So, Adolfo, welcome to SDL! How did you find your way to our door?
When I was looking at coming back to work, after successfully selling a business at the end of last year, I looked for a few things that were important to me. I wanted to work in a market that needed to go through a lot of transformation, a market that was growing and a market that offered a lot of opportunities.
I’ve spent half of my career in software and the other half in services – so ideally was looking for a company where both backgrounds could offer value to a business. Though I’ve held roles as CEO of a start-up and a private equity-backed firm, I hadn’t yet been a CEO of a public company so felt it was a great fit.
What was it about SDL that specifically attracted you?
Firstly, SDL is one of the market leaders. It has tremendous people and technology assets, with great opportunity to build on these assets. It has a fantastic customer franchise, both on the language side, and on the content and knowledge side. So it really did tick all the boxes.
Secondly, as the CEO it’s very important to see what kind of board you’re going to work with. I had the opportunity to meet David Clayton, the Chairman, as well as every single board member and was really impressed with the level of capability, engagement and support for the company going forward. So, overall, feel very fortunate to have the opportunity to join SDL as CEO.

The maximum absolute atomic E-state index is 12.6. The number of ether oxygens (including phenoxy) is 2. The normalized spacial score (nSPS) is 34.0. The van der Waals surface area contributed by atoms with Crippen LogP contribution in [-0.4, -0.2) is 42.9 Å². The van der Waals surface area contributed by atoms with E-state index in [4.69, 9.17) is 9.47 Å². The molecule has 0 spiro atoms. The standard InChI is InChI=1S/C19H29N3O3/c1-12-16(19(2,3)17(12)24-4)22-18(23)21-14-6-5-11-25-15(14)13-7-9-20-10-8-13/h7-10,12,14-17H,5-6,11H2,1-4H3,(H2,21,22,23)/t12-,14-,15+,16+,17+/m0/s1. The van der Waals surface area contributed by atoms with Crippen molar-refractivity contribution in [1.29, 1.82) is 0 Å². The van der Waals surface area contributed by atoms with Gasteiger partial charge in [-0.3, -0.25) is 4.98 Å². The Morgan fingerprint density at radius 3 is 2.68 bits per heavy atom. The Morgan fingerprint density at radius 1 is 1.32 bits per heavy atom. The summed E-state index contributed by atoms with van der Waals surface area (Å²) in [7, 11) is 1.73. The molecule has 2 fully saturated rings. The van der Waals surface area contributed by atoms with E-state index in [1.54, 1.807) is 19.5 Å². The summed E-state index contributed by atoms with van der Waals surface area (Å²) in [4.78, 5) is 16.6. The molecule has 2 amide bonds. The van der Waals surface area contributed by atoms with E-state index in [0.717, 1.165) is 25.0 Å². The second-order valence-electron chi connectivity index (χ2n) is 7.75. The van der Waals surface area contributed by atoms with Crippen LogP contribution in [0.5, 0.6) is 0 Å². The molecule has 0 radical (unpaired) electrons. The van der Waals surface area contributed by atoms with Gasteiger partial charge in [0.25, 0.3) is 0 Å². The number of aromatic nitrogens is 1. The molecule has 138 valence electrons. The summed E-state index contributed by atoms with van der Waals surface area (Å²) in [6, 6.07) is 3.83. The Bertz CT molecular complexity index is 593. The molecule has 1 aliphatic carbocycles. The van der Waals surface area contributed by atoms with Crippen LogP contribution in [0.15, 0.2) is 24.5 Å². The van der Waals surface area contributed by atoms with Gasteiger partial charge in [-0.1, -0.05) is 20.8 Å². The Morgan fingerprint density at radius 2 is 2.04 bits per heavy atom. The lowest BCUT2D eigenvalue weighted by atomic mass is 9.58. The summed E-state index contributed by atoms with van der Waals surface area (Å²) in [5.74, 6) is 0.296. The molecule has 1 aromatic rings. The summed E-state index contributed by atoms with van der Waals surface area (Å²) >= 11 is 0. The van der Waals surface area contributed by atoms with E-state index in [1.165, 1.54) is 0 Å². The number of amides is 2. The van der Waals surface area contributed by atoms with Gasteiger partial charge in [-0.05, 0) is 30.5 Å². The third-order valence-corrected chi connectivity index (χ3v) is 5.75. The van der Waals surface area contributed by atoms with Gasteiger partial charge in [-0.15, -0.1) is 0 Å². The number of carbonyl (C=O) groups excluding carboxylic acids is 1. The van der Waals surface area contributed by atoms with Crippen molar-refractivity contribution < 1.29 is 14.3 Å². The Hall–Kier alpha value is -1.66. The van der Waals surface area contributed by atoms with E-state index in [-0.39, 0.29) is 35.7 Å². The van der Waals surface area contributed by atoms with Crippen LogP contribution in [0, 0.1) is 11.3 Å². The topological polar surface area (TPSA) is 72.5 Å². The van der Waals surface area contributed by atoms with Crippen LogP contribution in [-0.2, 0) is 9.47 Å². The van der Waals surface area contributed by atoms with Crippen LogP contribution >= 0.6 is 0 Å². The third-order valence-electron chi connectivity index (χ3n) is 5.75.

What do you think you bring to SDL as CEO?
I bring what I believe any good CEO should bring to the table. First and foremost, clarity. It’s very important that everyone in the organization understands what is it that we’re trying to do, why are we trying to do it, how are we going to do it, when are we going to do it by and who’s in charge of each of the priorities. So I think clarity around that is the CEO’s most important obligation.
The second thing that makes a good CEO is outward customer market orientation – to learn what’s happening in market – where the value is being sought – and use that knowledge to offer the best to our customers.
Thirdly, a good CEO has to foster and attract great talent, bringing it together in a high-performance team that delivers on the vision and serve the company’s customers.
Ultimately the CEO is measured by results. But I believe a CEO who does well gives clarity around the strategy and the execution, gets the company focused on understanding and delivering to customers, and builds a great team to achieve those results.
Put yourself five years into the future. What does success look like?
Success will be measured by two things: number one, the results we’ve achieved and, number two, the transformation we’ve been through.
How we took SDL, a very successful company, built on what it has done for nearly 25 years and the transformation we’ve delivered to build a company that is going to be successful for the next 10. Moving from a traditional business model to an innovative business model with more technology at its core, with people really connecting the value between software and services and creating a new valuable position that customers love. If we have achieved those two things, I will be very happy.
What will you be doing over the next few weeks?
I’ll be travelling, talking to employees, analysts, partners and customers, and listening. I want to hear about what we’re doing well, what we’re not doing so well, what we should be doing more of, what we should be doing less of.